Some of micro-organisms, eg yeasts and yeast-like enzymes, live on leaf and fruit surfaces. Others, especially bacteria, are present in very large numbers on living root surfaces where they feed on excreted organic food materials such as organic acids, sugars and discarded cell debris. Some are best adapted to decompose dead roots and other plant residues and others slowly utilise the more resistant soil humic substances formed through microbial activity.

Types and Numbers of Micro-organisms in Soil

To give an indication of the numbers of micro-organisms present in good soils, it is estimated that the weight of live micro-organisms would vary from about 500kg to 2000kg per hectare!! The primitive forms of plant micro-organisms include bacteria, actinomycetes, fungi and algae. Protozoa and nematodes are soil animals.

The listing below gives an indication of the numbers of organisms present in good fertile soils.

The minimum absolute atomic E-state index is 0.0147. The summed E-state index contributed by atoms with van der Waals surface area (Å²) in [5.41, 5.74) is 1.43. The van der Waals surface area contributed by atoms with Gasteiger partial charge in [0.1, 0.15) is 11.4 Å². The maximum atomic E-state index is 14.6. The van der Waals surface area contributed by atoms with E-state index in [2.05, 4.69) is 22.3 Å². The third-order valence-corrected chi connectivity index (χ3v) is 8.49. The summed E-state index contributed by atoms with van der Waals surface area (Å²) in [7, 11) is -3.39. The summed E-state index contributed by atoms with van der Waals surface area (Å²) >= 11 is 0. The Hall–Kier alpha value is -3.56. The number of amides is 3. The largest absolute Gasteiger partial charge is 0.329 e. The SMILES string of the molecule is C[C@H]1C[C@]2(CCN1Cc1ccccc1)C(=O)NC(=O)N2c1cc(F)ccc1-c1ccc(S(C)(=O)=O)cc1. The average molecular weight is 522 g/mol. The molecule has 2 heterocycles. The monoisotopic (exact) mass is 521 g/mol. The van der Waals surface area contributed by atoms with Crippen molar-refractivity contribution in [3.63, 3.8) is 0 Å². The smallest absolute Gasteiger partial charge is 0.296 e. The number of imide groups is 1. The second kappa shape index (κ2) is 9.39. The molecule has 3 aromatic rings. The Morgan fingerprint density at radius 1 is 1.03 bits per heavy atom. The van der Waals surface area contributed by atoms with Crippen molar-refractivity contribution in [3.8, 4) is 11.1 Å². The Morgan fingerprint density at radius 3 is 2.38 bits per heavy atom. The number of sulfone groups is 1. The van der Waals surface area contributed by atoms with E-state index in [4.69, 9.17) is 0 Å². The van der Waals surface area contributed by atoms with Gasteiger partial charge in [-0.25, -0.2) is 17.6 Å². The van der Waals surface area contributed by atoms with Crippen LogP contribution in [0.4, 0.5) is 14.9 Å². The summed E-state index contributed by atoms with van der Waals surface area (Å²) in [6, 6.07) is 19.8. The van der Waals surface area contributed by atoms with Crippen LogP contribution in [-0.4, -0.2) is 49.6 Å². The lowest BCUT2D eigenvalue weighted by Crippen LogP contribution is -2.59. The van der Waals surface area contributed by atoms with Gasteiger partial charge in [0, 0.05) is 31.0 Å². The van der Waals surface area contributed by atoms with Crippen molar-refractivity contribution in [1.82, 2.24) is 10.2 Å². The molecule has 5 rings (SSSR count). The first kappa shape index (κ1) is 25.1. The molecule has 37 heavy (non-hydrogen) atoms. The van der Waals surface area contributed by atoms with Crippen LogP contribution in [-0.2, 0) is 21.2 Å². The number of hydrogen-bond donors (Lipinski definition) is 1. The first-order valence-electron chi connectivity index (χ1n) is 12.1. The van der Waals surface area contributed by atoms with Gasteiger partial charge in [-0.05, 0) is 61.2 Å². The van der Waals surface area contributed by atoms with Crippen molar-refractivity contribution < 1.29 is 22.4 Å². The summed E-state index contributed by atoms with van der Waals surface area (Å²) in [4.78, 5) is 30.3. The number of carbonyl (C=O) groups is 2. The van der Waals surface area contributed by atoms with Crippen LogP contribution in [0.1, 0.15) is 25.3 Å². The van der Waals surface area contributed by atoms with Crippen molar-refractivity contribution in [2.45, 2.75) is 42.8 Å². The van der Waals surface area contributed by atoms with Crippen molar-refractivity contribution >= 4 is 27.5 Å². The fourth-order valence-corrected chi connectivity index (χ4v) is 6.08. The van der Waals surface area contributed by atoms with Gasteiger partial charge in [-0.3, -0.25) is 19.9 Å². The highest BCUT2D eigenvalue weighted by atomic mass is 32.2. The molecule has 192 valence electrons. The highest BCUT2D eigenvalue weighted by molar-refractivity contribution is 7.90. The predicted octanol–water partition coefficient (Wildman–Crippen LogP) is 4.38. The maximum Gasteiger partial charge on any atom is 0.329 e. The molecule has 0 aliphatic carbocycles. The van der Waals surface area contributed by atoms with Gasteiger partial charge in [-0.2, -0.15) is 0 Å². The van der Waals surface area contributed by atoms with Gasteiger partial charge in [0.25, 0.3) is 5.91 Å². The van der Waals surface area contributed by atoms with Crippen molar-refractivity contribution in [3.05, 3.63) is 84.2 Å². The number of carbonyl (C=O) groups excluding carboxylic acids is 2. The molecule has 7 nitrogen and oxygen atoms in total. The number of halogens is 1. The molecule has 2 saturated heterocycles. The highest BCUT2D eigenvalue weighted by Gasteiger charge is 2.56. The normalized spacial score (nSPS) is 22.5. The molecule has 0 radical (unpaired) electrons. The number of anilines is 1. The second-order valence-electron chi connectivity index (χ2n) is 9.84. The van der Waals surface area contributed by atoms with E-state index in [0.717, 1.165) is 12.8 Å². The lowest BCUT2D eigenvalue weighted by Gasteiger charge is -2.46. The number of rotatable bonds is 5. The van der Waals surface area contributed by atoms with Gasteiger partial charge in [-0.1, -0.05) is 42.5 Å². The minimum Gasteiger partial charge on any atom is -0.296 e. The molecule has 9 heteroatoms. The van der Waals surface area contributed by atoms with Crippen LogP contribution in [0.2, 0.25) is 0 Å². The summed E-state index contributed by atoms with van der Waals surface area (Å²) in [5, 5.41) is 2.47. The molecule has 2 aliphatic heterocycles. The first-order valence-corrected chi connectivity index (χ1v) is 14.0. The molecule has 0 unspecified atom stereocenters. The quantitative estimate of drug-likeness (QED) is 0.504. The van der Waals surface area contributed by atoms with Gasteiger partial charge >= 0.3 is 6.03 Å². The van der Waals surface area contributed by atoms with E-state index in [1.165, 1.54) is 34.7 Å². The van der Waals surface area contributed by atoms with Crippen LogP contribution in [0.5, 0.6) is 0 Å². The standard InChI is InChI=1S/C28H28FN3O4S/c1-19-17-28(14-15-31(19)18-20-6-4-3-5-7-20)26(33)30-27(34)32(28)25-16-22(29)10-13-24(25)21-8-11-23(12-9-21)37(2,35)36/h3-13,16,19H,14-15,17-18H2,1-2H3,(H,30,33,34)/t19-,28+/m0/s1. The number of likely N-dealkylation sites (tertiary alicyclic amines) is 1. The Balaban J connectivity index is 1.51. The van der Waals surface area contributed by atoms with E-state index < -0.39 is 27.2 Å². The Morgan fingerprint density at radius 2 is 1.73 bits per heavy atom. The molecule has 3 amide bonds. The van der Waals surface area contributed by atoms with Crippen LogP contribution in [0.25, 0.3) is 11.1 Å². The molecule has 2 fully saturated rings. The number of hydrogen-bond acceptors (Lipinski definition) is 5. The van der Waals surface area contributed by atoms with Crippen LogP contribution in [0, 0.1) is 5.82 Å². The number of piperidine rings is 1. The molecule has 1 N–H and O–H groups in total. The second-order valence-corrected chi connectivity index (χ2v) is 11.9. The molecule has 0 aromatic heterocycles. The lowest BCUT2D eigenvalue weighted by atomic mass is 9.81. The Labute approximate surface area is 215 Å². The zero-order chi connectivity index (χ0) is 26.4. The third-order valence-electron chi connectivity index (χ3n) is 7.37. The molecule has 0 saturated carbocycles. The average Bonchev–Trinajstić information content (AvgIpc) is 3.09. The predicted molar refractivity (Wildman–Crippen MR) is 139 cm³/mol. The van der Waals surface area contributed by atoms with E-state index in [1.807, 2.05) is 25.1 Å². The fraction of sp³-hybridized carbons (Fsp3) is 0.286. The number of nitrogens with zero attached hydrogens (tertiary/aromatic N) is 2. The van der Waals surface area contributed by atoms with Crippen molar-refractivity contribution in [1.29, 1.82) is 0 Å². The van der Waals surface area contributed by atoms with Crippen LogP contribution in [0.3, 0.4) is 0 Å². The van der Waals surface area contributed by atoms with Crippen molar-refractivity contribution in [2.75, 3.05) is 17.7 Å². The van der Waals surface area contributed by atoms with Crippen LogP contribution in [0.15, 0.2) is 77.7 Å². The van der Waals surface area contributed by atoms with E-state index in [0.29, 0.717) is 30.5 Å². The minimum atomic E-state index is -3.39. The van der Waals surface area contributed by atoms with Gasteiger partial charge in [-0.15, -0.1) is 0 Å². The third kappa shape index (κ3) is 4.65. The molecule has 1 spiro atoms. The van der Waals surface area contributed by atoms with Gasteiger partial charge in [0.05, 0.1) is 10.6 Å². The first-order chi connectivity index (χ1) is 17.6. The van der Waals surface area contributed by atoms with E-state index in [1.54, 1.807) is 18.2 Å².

Bacteria: 3,000,000 to 500,000,000 in 1 gram
Actinomycetes: 1,000,000 to 20,000,000 in 1 gram
Fungi: 5,000 to 1,000,000 in 1 gram
Yeasts: 1,000 to 100,000 in 1 gram
Protozoa: 1,000 to 500,000 in 1 gram
Algae: 1,000 to 500,000 in 1 gram
Nematodes: 10 to 5,000 in 10 grams

In addition, there are large numbers of microbial viruses, slime moulds, insects and earthworms.

Functions of Micro-organisms in Soils

Soil micro-organisms have several important functions. These are the:-

1. Decomposition of organic residues with release of nutrient element constituents such as nitrogen, phosphorus and sulphur.
2. Formation of beneficial soil humus through their activities in decomposing organic residues and through the synthesis of new compounds and polymers.
3. Improvement of soil physical properties such as better aggregation or tilth, better infiltration of water and improved aeration.
4. Release of plant nutrient elements such as phosphorus, potassium, iron etc from insoluble inorganic minerals.
5. Fixing of nitrogen by utilising gaseous nitrogen from the air and synthesising it into protein and other cellular organic compounds containing nitrogen.